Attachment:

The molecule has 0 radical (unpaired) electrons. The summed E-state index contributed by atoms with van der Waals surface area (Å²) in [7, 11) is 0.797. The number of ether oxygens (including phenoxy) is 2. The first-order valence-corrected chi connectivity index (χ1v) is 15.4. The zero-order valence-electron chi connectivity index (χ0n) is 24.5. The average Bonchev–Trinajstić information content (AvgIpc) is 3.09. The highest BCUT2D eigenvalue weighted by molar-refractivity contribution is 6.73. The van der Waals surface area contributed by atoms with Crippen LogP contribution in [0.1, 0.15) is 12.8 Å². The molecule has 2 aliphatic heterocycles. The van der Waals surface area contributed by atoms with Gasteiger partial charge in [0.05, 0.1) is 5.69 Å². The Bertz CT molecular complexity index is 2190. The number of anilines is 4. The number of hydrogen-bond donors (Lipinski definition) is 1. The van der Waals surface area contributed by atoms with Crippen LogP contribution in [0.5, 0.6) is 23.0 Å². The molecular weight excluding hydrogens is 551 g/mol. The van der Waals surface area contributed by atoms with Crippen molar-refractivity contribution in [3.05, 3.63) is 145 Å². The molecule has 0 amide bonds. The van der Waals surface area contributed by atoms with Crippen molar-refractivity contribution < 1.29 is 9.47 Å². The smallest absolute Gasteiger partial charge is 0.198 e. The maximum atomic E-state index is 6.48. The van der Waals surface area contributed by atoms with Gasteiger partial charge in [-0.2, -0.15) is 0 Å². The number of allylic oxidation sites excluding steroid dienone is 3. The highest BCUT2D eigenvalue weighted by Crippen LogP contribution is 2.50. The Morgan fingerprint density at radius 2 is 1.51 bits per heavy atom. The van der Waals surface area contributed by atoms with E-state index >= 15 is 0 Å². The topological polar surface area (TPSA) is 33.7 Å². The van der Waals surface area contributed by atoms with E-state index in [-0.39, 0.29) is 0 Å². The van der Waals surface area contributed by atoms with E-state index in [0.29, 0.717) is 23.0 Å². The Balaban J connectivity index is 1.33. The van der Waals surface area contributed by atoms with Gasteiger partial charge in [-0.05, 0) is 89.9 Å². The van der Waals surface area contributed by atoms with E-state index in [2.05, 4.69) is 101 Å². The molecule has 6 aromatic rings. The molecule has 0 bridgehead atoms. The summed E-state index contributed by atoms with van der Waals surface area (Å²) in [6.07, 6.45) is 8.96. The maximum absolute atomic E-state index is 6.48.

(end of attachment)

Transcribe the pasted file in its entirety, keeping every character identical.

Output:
The molecule has 0 radical (unpaired) electrons. The summed E-state index contributed by atoms with van der Waals surface area (Å²) in [7, 11) is 0.797. The number of ether oxygens (including phenoxy) is 2. The first-order valence-corrected chi connectivity index (χ1v) is 15.4. The zero-order valence-electron chi connectivity index (χ0n) is 24.5. The average Bonchev–Trinajstić information content (AvgIpc) is 3.09. The highest BCUT2D eigenvalue weighted by molar-refractivity contribution is 6.73. The van der Waals surface area contributed by atoms with Crippen LogP contribution in [0.1, 0.15) is 12.8 Å². The molecule has 2 aliphatic heterocycles. The van der Waals surface area contributed by atoms with Gasteiger partial charge in [0.05, 0.1) is 5.69 Å². The Bertz CT molecular complexity index is 2190. The number of anilines is 4. The number of hydrogen-bond donors (Lipinski definition) is 1. The van der Waals surface area contributed by atoms with Crippen LogP contribution in [0.5, 0.6) is 23.0 Å². The molecular weight excluding hydrogens is 551 g/mol. The van der Waals surface area contributed by atoms with Crippen molar-refractivity contribution in [3.05, 3.63) is 145 Å². The molecule has 0 amide bonds. The van der Waals surface area contributed by atoms with Crippen molar-refractivity contribution < 1.29 is 9.47 Å². The smallest absolute Gasteiger partial charge is 0.198 e. The maximum atomic E-state index is 6.48. The van der Waals surface area contributed by atoms with Gasteiger partial charge in [-0.2, -0.15) is 0 Å². The number of allylic oxidation sites excluding steroid dienone is 3. The highest BCUT2D eigenvalue weighted by Crippen LogP contribution is 2.50. The Morgan fingerprint density at radius 2 is 1.51 bits per heavy atom. The van der Waals surface area contributed by atoms with E-state index >= 15 is 0 Å². The topological polar surface area (TPSA) is 33.7 Å². The van der Waals surface area contributed by atoms with E-state index in [-0.39, 0.29) is 0 Å². The van der Waals surface area contributed by atoms with E-state index in [0.29, 0.717) is 23.0 Å². The Balaban J connectivity index is 1.33. The van der Waals surface area contributed by atoms with Gasteiger partial charge in [-0.05, 0) is 89.9 Å². The van der Waals surface area contributed by atoms with E-state index in [2.05, 4.69) is 101 Å². The molecule has 6 aromatic rings. The molecule has 0 bridgehead atoms. The summed E-state index contributed by atoms with van der Waals surface area (Å²) in [6.07, 6.45) is 8.96. The maximum absolute atomic E-state index is 6.48.